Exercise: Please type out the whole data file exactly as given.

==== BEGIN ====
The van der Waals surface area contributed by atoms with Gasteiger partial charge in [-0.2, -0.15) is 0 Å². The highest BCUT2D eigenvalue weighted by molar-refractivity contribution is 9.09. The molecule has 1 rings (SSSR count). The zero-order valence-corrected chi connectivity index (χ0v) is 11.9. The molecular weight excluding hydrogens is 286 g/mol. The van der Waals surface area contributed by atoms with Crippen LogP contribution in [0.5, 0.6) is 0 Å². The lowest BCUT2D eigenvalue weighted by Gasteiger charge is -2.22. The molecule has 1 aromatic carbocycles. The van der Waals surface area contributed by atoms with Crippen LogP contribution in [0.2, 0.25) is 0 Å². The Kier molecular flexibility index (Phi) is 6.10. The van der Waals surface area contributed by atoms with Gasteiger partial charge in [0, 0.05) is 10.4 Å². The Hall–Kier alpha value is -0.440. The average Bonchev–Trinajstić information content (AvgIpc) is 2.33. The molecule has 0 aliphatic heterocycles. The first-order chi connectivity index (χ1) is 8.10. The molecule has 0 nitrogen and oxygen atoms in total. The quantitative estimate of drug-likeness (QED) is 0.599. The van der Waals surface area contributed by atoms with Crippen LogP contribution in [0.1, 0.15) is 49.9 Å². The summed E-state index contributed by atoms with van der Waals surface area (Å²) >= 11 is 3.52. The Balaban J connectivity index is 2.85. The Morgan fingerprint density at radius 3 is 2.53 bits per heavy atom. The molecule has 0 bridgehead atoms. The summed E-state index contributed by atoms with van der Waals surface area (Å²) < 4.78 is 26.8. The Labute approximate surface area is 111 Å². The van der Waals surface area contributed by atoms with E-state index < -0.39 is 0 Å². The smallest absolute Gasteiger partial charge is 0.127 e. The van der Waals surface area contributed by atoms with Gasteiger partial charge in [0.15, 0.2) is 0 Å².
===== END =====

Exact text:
The van der Waals surface area contributed by atoms with Gasteiger partial charge in [-0.2, -0.15) is 0 Å². The highest BCUT2D eigenvalue weighted by molar-refractivity contribution is 9.09. The molecule has 1 rings (SSSR count). The zero-order valence-corrected chi connectivity index (χ0v) is 11.9. The molecular weight excluding hydrogens is 286 g/mol. The van der Waals surface area contributed by atoms with Crippen LogP contribution in [0.5, 0.6) is 0 Å². The lowest BCUT2D eigenvalue weighted by Gasteiger charge is -2.22. The molecule has 1 aromatic carbocycles. The van der Waals surface area contributed by atoms with Crippen LogP contribution in [0.2, 0.25) is 0 Å². The Kier molecular flexibility index (Phi) is 6.10. The van der Waals surface area contributed by atoms with Gasteiger partial charge in [0, 0.05) is 10.4 Å². The Hall–Kier alpha value is -0.440. The average Bonchev–Trinajstić information content (AvgIpc) is 2.33. The molecule has 0 aliphatic heterocycles. The first-order chi connectivity index (χ1) is 8.10. The molecule has 0 nitrogen and oxygen atoms in total. The quantitative estimate of drug-likeness (QED) is 0.599. The van der Waals surface area contributed by atoms with Crippen LogP contribution in [0.1, 0.15) is 49.9 Å². The summed E-state index contributed by atoms with van der Waals surface area (Å²) >= 11 is 3.52. The Balaban J connectivity index is 2.85. The Morgan fingerprint density at radius 3 is 2.53 bits per heavy atom. The molecule has 0 bridgehead atoms. The summed E-state index contributed by atoms with van der Waals surface area (Å²) < 4.78 is 26.8. The Labute approximate surface area is 111 Å². The van der Waals surface area contributed by atoms with E-state index < -0.39 is 0 Å². The smallest absolute Gasteiger partial charge is 0.127 e. The van der Waals surface area contributed by atoms with Gasteiger partial charge in [0.15, 0.2) is 0 Å².